Do any of these hangover cures really work? (Getty Images )
If New Year's Eve is the biggest party night of the year, then New Year's Day can readily be described as one huge hangover.
To keep from ringing in 2012 with a ringing headache, nausea, dizziness, dry mouth and a general sense of regret, people will try almost anything. From spicy drinks to over-the-counter pills to more alcohol, aka "hair of the dog," everyone seems to have a suggestion for their favorite "cure."
In early December, the FDA-regulated over-the-counter hangover pill hit the market. A combination of aspirin, caffeine and a stomach soother, the pill called Blowfish is currently available in New York City stores or online at forhangovers.com for $11 for 12 pills.
Blowfish creator Brenna Haysom says that the pills stand apart as a more reliable hangover cure than simple vitamin supplements thanks to their caffeine and effervescent components, meant to help kick hangovers the morning after, rather than prevent them the night before. Although the pills are FDA regulated and made of FDA-approved components, the Blowfish pill did not go through the new drug approval process, says Haysom.
Most other hangover remedies and cures are not FDA-approved to relieve the symptoms of a hangover, and little research has been done to look into why certain cures may work on some people while others do nothing.
"[I'm] not sure why the medical community doesn't pay more attention to hangovers," says Haysom. "Partly I think because it's an entirely preventable condition and some people believe hangovers are good because they keep people from drinking too much."
While rush-shipping on Blowfish in time for New Year's Eve madness isn't a possibility for Chicagoans, there still are plenty of rumored hangover preventers and cures available, from marketed pills to DIY vitamin combinations. But do they actually work? We decided to test five purported hangover cures against a few nights out on the town. After a few weeks of morning-after testing, here are our unscientific results. Keep in mind that every hangover is different, and prices seen here may vary by location.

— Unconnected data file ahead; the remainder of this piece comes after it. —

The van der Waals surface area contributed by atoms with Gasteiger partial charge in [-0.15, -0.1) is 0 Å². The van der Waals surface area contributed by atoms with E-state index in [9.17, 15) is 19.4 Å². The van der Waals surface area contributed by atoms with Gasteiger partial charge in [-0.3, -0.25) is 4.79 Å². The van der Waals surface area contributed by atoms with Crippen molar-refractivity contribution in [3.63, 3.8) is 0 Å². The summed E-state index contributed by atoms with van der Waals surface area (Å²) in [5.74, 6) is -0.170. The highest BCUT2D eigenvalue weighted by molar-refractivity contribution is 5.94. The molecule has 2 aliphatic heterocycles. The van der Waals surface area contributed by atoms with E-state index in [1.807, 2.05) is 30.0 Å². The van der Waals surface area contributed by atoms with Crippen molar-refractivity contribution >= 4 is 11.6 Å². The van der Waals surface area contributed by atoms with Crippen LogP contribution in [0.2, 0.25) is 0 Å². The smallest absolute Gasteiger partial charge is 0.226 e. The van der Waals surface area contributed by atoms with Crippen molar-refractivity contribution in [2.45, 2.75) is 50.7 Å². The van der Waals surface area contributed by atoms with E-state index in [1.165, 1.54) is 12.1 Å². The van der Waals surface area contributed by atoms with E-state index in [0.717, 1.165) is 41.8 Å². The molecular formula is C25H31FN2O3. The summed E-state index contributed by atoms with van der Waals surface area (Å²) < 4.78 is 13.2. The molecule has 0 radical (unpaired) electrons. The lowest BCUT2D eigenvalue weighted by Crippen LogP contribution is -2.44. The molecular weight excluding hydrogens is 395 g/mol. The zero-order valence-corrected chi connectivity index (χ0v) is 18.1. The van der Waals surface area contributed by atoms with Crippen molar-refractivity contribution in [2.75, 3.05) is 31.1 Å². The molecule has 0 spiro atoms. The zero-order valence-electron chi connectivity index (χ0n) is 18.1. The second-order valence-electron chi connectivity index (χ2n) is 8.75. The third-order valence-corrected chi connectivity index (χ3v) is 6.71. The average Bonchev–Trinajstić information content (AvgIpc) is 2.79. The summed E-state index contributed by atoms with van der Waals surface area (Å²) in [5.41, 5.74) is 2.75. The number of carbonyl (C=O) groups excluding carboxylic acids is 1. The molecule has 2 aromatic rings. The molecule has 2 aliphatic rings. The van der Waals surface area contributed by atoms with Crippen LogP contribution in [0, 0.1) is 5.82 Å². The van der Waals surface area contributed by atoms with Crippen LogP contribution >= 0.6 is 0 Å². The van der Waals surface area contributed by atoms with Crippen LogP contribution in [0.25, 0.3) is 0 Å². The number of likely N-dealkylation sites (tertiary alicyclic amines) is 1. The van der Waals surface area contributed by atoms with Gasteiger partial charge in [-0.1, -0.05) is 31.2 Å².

What it is: Billed as a "hangover prevention remedy," these stick-to-your-skin patches are chock-full of vitamins (including 4160 of your daily vitamin B12, according to the package) to help restore balance to your dehydrated body. The package advises to wear one before heading out to drink and continue wearing it for eight hours after drinking.
Where to get it: Order online at bytox.com, $2.99 per patch
The experiment: After several rounds of beer and more than one celebratory shot of whiskey with out-of-town friends, I got back to my friend's apartment and tipsily slapped another Bytox patch on my arm for good measure. Hey, if one works, two must be great, right?
The result: The only lasting effects of this patch seemed to be the red marks left on my arms when I had to yank them off like a Band-Aid the next morning. I was squarely at home in hangover city. Perhaps I should have relied less on the vitamins and paid more attention to one particular direction on the package: "Stay well hydrated."
Activated charcoal tablets
What it is: Pills containing a carbon powder known for its absorption capabilities. Activated carbon often is used to keep poison from being absorbed into the body.
Where to get it: Nature's Way Activated Charcoal tablets are available in most grocery store and drugstores. $11.25 for 100 capsules
The dosage: I had heard from a bartender friend that the best way to use these pills was to pop one prior to going out and two once I got home. After a night of BYOB sushi with friends (and a healthy four glasses of red wine), I took just one more pill after I got home.
The result: The charcoal pill seemed to make the wine have a lesser effect on me while we were at the restaurant. The next day I still felt a little fuzzy, but better than I normally would have.
What it is: A oral electrolyte solution marketed to parents to help children replace fluids when sick. It's not marketed as a hangover preventer, but some people swear by it.
Where to get it: The children's medicine aisle of most major pharmacies. $5.49 per bottle
The dosage: Pedialyte has been a go-to remedy for me for a few years now. When other people reach for Gatorade, I reach for this bottle. So after heading out on a Tuesday night to check out a new sports bar, I decided to balance the pitcher of beer I helped drink with equal parts purple-tinted liquid.
The result: Just like chugging water before bed will help you immensely the next morning, so does chugging Pedialyte. Rehydration is the only simple key to preventing hangovers so, naturally, I felt pretty good the next morning. Fair warning: The "unflavored" variety is just plain gross. Go grape.
What it is: This over-the-counter pill contains a blend of homeopathic remedies to help ease symptoms such as noise sensitivity, nausea, headache and dry mouth.
Where to get it: Many CVS and Walgreens locations. $2 for four capsules